My concerns are compounded by the fact that the church is involved in the formal education of so many children and adolescents, including my own, during their most formative years, putting them at risk of internalizing these misconceptions in ways that could lead to years of misery, self-loathing and prejudice.

I'm trying to describe a not-uncommon experience that leaves many Catholics straddling a thorny pew: Should we stay, and hope and wait for a new vision for our faith community, or should we leave in protest before we find ourselves counted among those who would perpetuate such a dark legacy for the sake of tradition? Until recently, many of us never even considered a third possibility: challenging these egregious teachings openly by voicing our concerns. There is a very real danger that, whether we leave or stay, we are perpetuating a dark regime as long as we are silent.

And historically, silent is what we have been. Catholic readers might remember when, in the 1990s, the issue of a female priesthood was coming to the fore and many of us began to hope that the church would finally abandon its two-millennial history of discriminating against women. Instead, the Congregation for the Doctrine of the Faith decreed a moratorium on discussion of the issue and, with very few exceptions, we immediately and succinctly shut up.

It was not one of the church's shining moments.

It's time to make up for lost time. It's time for all Catholics and anyone else who will join us to collectively call to task all leaders and followers of any religion, sect or denomination that indulges in discriminatory doctrines and practices. Because, let's face it, one of the most compelling forces inhibiting universal justice is intolerance toward others, which is often perpetuated by religious archaisms.

And it's time for the Catholic Church and its leaders to acknowledge the elephant on the altar: It's time to hear from the pulpit that the church is aware that we need to re-examine old doctrines and encourage a fuller truth and justice and mercy and unconditional love and acceptance and equality toward all. It's time to bring to fruition the hope that the religious scales will tip toward justice, mercy and tolerance.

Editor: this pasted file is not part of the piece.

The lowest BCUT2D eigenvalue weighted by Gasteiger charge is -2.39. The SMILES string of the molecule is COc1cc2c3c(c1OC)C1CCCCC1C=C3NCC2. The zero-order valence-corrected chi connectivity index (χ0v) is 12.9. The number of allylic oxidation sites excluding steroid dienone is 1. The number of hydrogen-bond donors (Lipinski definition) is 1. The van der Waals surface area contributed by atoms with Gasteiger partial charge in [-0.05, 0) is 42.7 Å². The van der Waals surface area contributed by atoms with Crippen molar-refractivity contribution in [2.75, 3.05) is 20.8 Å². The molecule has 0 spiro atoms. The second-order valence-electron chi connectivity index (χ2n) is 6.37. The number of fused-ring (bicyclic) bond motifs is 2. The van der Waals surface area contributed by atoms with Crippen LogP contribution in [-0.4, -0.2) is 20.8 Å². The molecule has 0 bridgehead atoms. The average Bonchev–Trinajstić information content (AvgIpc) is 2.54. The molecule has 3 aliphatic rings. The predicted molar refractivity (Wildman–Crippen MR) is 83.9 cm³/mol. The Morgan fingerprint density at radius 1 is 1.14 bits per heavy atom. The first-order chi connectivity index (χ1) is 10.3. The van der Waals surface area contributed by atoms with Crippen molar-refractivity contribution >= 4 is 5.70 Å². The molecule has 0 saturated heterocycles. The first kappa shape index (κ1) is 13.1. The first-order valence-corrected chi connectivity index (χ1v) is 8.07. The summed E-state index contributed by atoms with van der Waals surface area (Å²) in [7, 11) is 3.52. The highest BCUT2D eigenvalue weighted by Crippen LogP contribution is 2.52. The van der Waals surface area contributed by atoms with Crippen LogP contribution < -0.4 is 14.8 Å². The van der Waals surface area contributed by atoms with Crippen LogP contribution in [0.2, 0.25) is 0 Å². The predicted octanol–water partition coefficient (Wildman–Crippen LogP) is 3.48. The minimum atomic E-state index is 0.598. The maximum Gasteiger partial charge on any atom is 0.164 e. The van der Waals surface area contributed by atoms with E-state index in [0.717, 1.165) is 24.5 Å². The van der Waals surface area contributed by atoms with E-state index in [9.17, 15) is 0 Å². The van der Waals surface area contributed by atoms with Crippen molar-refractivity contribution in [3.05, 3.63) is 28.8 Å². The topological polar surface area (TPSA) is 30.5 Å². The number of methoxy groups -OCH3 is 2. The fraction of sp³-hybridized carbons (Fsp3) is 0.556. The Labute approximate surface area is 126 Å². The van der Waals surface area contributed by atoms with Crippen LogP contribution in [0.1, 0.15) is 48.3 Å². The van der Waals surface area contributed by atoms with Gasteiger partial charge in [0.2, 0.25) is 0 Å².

It is – and has been for a very long time – time to speak.

Judy Hampel is a parishioner at St. Vivian Church and lives in Finneytown.

NOTE: Catholics in the Archdiocese of St. Paul-Minneapolis have a unique opportunity to "speak up." For more information, click here.

See also the previous PCV posts:
Let Our Voices Be Heard
Paul Lakeland in Minneapolis
The Call of the Baptized: Be the Church, Live the Mission
Creating a Liberating Church (Part 1)
Creating a Liberating Church (Part 2)
Creating a Liberating Church (Part 3)

Wednesday, June 11, 2014

Quote of the Day

If indeed religion is the core dimension of human life, and life is fragmented politically, socially, religiously and economically, it is no wonder that the fastest growing spirituality today is that of the "NONES" or those of no institutional affiliation? Helping to make the world a better place is not the problem; a large percentage of the NONES are oriented toward social justice. However, why we should make the world a better place is a problem. Why should we work together for a common good if we do not hold together a common future, that is, a common religious future? In short, we have no overarching metanarrative; that is, we have no story that binds us together regardless of religion, race, creed or continent.

Pierre Teilhard de Chardin recognized the problem of religion over a hundred years ago. The breakdown of a fixed cosmology by the shift from a geocentric model to a heliocentric model has led to the isolation of religion from the development of modern science. In his classic work, The Human Phenomenon, he wrote on religion in the context of evolution saying, “evolution is a general condition, which all theories, all hypotheses, all systems must submit to and satisfy from now on in order to be conceivable and true.” Teilhard broadly conceived of all life, including human life, as a movement toward greater convergence, complexity and consciousness.

Evolution means that life is in process; it is incomplete and open to completion in the future; that consciousness plays a significant role in the development of life, along with creativity and inventiveness. We are not in evolution; we are evolution become conscious of itself. God has been thought of too much in the past, Teilhard said, now we must conceive of God in the future.
– Ilia Delio
Excerpted from "Is a 'Common Good' Possible?"
Global Sisters Report
June 3, 2014